The king of good times breaking out of the shell. Why now?
Vijay Mallya the liquor and airline baron’s recent Twitter activity has anything to go by it may be true that the walls may be finally coming down. Because there is clearly a sense of urgency and panic in Mallya\'s desperate bid to clear his current position.
NEW DELHI: Vijay Mallya the liquor and airline baron’s recent Twitter activity has anything to go by it may be true that the walls may be finally coming down. Because there is clearly a sense of urgency and panic in Mallya's desperate bid to clear his current position.
For two days now, Mallya's Twitter account has been active. Since Tuesday, he has taken to the micro-blogging site to make a letter written to the prime minister and the finance minister in 2016 public and offer to sell assets worth Rs 13,900 crore in order to the repay debt. In the process, Mallya has been targeted by the Central Bureau of Investigation (CBI), Enforcement Directorate (ED) and 'politically motivated extraneous factors', to play the victim card.
The proverbial 'king of good times', in his statement, claims that instead of the Rs 9,000 crore bank default he is accused of, a value that includes the interest, he took a loan of only Rs 5,500 crore, of which nearly Rs 1,300 crore was paid back, and he had offered to pay another Rs 4,400 crore but was rejected by the banks. This act, does not entitle him to be called a wilful bank defaulter. He says.
In a tweet earlier in the day, Mallya spoke about why he broke his silence. " Some people have been asking why I chose to make a statement at this time. I have made my statement because UBHL and myself have filed an application before the Hon’ble Karnataka High Court on June 22, 2018, setting out available assets of approximately Rs. 13,900 crores," he said.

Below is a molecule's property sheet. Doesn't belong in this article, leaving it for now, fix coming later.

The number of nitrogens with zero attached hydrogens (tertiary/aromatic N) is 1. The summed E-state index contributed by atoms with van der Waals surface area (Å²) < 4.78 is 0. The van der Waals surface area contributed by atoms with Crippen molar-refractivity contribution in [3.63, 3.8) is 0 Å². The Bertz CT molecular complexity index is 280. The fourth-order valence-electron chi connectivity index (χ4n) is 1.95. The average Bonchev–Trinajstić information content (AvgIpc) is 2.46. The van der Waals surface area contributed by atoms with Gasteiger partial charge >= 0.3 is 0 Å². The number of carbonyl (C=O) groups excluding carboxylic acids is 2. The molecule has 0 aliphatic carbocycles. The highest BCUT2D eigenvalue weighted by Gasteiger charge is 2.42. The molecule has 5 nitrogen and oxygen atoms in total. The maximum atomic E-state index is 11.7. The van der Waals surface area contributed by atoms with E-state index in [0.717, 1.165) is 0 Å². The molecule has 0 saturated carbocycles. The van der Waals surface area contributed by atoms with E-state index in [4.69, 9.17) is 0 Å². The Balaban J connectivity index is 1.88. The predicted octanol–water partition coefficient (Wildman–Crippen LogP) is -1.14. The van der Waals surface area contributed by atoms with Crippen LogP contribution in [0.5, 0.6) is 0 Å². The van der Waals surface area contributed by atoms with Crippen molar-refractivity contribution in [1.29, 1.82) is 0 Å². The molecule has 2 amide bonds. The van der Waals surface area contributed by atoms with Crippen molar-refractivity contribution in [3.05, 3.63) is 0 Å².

The offer of the settlement came a day before an ED court is likely to take up the case to declare him a fugitive and allow it to confiscate his assets. His statement may also be looking at strengthening his case in British and Indian courts. The main accusation against him is of fraud while Mallya wants to prove that it was simply a genuine business failure. The letters are intended to show that he made an attempt to repay.
Even if British courts allow his extradition, they might put certain conditions for which he can be tied and that may restrict the government authorities' hands in India. Mallya's attempt to present his side of the story may be seen as a direct fallout of him feeling the heat and the likelihood of the authorities closing in. If the government manages to extradite the fugitive liquor baron ahead of the 2019 general elections, it could prove to be a major shot in the arm for the Narendra Modi government.
Dues against his company can be restored from his personal assets only if fraud is proven or that he used his position to illegally enrich himself. His bungalow, on Delhi's Sardar Patel Road, for instance, is worth several hundred crore rupees. The letters thus, may also be seen as an attempt to safeguard his personal assets.